KEY: 10 Week EMA Dark Blue, 20 WEEK EMA Yellow, 50 WEEK EMA Red, 100 WEEK EMA Light Blue, 200 WEEK EMA Violet, DOUBLE BOLLINGER BANDS: Normal 2 Standard Deviations Green, 1 Standard Deviation Orange

Source: MetaQuotes Software Corp,,


04 Mar. 08 23.09


The big EURUSD news Thursday was the ECB’s decision to do nothing, easing concerns that it might ease further and undermine the EUR. Although that move was the most important news item for the pair, it was also largely expected. So we could suspect that the positive results from Spanish and French bond auctions, German factory orders, weekly jobless claims and revised non-farm productivity also helped as all were bullish and thus boosted the EUR vs. the USD.

In contrast, the pair’s move Friday was much smaller, and most of that was surrendered, with the pair closing near its lows for the day. Again, this behavior mimics that of the major US and European stock indexes, which had either minimal gains or losses Friday, because escalating Crimea tensions were a bearish counterweight to the bullish US jobs reports.

Granted, one could argue (as does’s Christopher Vecchio here) that it was the jobs report that prevented more of a follow through gain on Friday for the EURUSD. However given how well the pair has been tracking the leading US and European stock indexes on a daily and weekly basis, we believe the same drivers are working on both the indexes and the EURUSD.

In sum, the ECB rate decision was the big bullish news item, while overall rising risk appetite remains the pair’s prime driver. That said, the Crimea situation has proven itself a potential bearish force if tensions continue to escalate, as shown on both Monday and Friday in the performance of both global stock indexes and the EURUSD.

The big question for the coming weeks is which driver last longer: Crimea tensions or improving US jobs reports (and other data that suggest that the long anticipated interest rate advantage for the USD finally arrives).

Although it’s in no one’s economic interest to escalate tensions, there are longer term considerations that could easily override those interests.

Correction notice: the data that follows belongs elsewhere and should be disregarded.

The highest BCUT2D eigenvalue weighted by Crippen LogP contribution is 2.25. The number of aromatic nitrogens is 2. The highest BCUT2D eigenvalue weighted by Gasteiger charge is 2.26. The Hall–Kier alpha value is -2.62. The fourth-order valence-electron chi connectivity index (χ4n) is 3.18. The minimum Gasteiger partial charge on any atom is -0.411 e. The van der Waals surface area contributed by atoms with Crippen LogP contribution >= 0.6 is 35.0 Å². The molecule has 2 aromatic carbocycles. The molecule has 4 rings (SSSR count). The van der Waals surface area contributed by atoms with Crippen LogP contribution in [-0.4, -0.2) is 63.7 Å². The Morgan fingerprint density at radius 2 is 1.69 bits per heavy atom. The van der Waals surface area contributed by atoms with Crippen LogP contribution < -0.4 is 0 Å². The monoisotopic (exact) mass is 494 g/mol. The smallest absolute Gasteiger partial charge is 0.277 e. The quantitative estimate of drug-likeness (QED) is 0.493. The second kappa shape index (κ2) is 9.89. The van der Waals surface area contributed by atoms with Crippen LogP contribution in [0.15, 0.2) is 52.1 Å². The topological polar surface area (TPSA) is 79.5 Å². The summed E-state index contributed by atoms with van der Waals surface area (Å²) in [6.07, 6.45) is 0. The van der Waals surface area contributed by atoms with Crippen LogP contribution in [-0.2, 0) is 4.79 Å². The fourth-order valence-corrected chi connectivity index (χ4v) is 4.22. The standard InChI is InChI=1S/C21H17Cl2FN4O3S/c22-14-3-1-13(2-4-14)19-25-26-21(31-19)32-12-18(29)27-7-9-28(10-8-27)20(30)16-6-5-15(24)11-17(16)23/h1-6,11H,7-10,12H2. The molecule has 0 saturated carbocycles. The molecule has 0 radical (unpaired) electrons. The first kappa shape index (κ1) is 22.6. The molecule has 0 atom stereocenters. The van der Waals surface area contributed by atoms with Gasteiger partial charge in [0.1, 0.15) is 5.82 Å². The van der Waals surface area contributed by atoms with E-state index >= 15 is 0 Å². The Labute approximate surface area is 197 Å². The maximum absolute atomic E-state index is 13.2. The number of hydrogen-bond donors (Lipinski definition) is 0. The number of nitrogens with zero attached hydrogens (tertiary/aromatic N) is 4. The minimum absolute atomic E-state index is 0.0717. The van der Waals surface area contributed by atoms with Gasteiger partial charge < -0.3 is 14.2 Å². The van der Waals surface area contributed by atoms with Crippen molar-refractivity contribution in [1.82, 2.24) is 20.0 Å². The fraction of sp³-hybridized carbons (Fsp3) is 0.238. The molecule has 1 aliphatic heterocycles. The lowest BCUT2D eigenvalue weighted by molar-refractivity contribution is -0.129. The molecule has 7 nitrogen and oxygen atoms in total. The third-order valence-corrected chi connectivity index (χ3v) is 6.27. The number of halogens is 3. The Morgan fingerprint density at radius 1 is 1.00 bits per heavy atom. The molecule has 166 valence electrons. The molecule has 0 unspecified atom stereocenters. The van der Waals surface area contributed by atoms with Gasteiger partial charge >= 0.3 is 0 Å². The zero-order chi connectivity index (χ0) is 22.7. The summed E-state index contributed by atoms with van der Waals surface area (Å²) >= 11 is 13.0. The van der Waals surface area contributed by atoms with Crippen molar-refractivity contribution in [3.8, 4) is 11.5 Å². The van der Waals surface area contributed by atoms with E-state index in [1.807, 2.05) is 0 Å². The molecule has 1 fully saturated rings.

The Crimea referendum on March 16 is likely to bring Russian annexation and some kind of Western counter-escalation, though we doubt the US and Britain are prepared to honor their treaties to preserve Ukraine’s territory given the lack of popular support for a new Crimean war.

What Could Reverse The EURUSD Up Trend?



  1. Crimea Referendum Brings Safe-Haven Demand For USD? Further Crimea escalations and a prolonged crisis serve no one’s economic or geopolitical interests, which is why market behave as though they expect a peaceful resolution or at least stabilization without an official agreement. Crimea is currently the only near term source of a flight to safety that benefits the USD. The March 16 Crimea referendum is likely to succeed and thus provoke some kind of additional Western sanctions, with unknown consequences of further rounds of tit-for-tat responses. Barring a radical improvement in US data that moves up USD rate hike expectations, a Crimea escalation looks like the most likely source of USD demand. So keep an eye on the situation.
  2. USD’s Anticipated Rate Advantage? This bearish driver for the pair appears to be receding into the more distant future.
  3. Taper Priced In: While the Fed’s QE taper looks even more likely to continue after Friday’s jobs report, whatever USD support it can provide seems priced in already given the pair’s steady ascent since July 2013.
  4. USD Rate Increases Not Imminent: Still not expected until some point in 2015 barring a radical improvement in US the US jobs, income, and spending picture.
  5. ECB Easing Not Imminent:
    1. ECB President Mario Draghi made clear in Thursday’s press conference that the ECB currently sees no need to inject more liquidity into the Euro-Zone banking system.
    2. Interbank lending rates (EONIA) have remained below the ECB’s reference rate of 0.25%, indicating that there is no big credit crunch.
    3. Sovereign yields are at multi-year lows and if anything falling further (and so bond prices are at highs). As shown above EU stocks continue to hit or remain close to multi-year highs.
    4. The recent PMI surveys show continued modest growth and Euro-Zone inflation inching higher, and economic data has been overall steady-to-improving.